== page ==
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Penal Codes (PC's)
A penal code is also known as a criminal code and it refers to the documents that explain the criminal jurisdiction of the courts. The criminal jurisdiction is a term that is used in constitutional law and public law to describe the power of courts to hear a case brought by a state accusing a defendant for committing a crime. This system helps regulate the relationship between states as well as the relationship between the federal courts and the domestic courts of America. This type of document and regulation is good for states that have a single unified system of law. This document will contain the offenses of the defendant that are recognized in the jurisdiction. Along with the description of the offenses that the defendant committed is a list of punishments for that crime. These codes are commonly used in civil law jurisdictions so that they could use these codes as a guideline to build a legal system around it. However, the punishments and description of each code is not always used in each case, which the judge will determine whether the defendant actually violated the code. Civil law refers to civilian law, which means that it is protected by the police and these codes are not normally included in case laws, such as a lawsuit. This system also ensures that every defendant is charged equally based on their charges. This is due to the recommended punishment for each code, which could include jail time or a fine of a certain amount. Police also use these codes to communicate with each other in order to explain their situation and to call for backup. These codes are vital for police men and women to quickly explain their situation without tipping off the suspect. Another type of penal code are the ones to describe the charges that have been charged to a suspect. These codes explain why the defendant was arrested and he or she could determine his or her punishment by looking up the codes. Some examples of these kinds of codes are as follows:
148(pc): Resisting Peace Officers (Misdemeanor): Suspect willfully resists, delays or obstructs a peace officer in the discharge of his duty.
187(pc): Homicide/Murder (Felony): The unlawful killing of a human being, with malice aforethought.
211(pc): Robbery (Felony): The taking of personal property, in the possession of another, by force or fear.
215(pc): Carjacking (Felony): The taking of a motor vehicle, in the possession of another, by force or fear.
240(pc): Assault (Misdemeanor): An attempt to commit a violent injury on a person, and the ability to do so.
242(pc): Battery (M/F): A willful use of force or violence upon the person of another.
243(pc): Battery on a Peace Officer (Felony)
245(pc): Assault with a Deadly Weapon (M/F): An assault, with a deadly weapon or with force, likely to produce great bodily injury.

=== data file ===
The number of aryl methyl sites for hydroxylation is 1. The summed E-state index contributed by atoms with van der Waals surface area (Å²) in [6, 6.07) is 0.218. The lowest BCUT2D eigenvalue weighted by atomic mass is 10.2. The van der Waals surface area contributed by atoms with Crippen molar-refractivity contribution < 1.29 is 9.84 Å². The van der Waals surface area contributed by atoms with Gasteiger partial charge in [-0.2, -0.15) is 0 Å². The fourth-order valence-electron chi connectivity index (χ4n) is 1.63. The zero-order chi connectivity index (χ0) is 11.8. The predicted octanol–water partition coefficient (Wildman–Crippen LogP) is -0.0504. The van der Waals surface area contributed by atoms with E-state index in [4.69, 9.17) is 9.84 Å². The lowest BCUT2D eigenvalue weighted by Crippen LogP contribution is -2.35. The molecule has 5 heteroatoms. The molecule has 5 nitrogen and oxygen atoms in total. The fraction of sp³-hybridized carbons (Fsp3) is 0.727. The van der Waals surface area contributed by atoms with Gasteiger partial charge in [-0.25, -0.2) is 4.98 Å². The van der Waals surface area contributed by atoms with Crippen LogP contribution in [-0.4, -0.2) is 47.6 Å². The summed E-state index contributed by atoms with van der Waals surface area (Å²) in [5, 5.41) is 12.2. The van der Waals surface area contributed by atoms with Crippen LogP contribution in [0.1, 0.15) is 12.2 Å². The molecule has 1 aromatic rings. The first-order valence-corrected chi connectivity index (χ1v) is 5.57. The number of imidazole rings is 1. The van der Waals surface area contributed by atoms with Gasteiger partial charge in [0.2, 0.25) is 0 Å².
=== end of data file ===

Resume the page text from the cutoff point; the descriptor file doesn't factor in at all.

261(pc): Rape (Felony): Sexual intercourse, with a person not a spouse, without consent or against a person’s will by means of force or fear.
273.5(pc): Corporal Injury on an Intimate Partner (Felony): willfully inflict physical injury to an intimate partner and cause a traumatic condition in that person.
422(pc): Criminal Threats (Felony): when you threaten to kill or physically harm someone and that person is placed in a state of reasonably sustained fear.
451(pc): Arson (M/F): Willfully and maliciously sets fire to or burns or causes to be burned any structure, forest land, or property.
459(pc): Burglary (Felony): Entering a house, room, store, etc, with intent to commit theft or another felony.
484(pc): Theft/ Larceny (I/M/F): Steal the property of another.
487(pc): Grand Theft (M/F): Theft of money or property valued at greater than $400.
488(pc): Petty Theft (I/M/F): Theft of money or property valued at $400 or less.
496(pc): Receiving Stolen Property (Felony): If you buy, receive, conceal, sell, or withhold any stolen property from the owner.
602(pc) Criminal Trespass (Misdemeanor): Willfully entering upon any lands owned by any other person, without permission of the owner.
25400(pc): Carrying a Concealed Weapon (Felony): makes it a crime to carry a concealed weapon with you or in your vehicle.
The benefits of these codes are that they are very reliable in court. Rather than having to explain the whole charge every time the suspect is brought up or in trial, they could just read off the penal code and it is commonly known what the suspect is accused of. These codes do not automatically make the defendant guilty, he or she will then go to court, where the judge will determine whether or not the defendant is guilty of the charges he or she is being accused of. If you would like some more information about penal codes or have any questions regarding this subject, then please contact one of our highly trained agents at Sunrise Bail Bonds Manhattan Beach and they will be more than happy to answer your questions.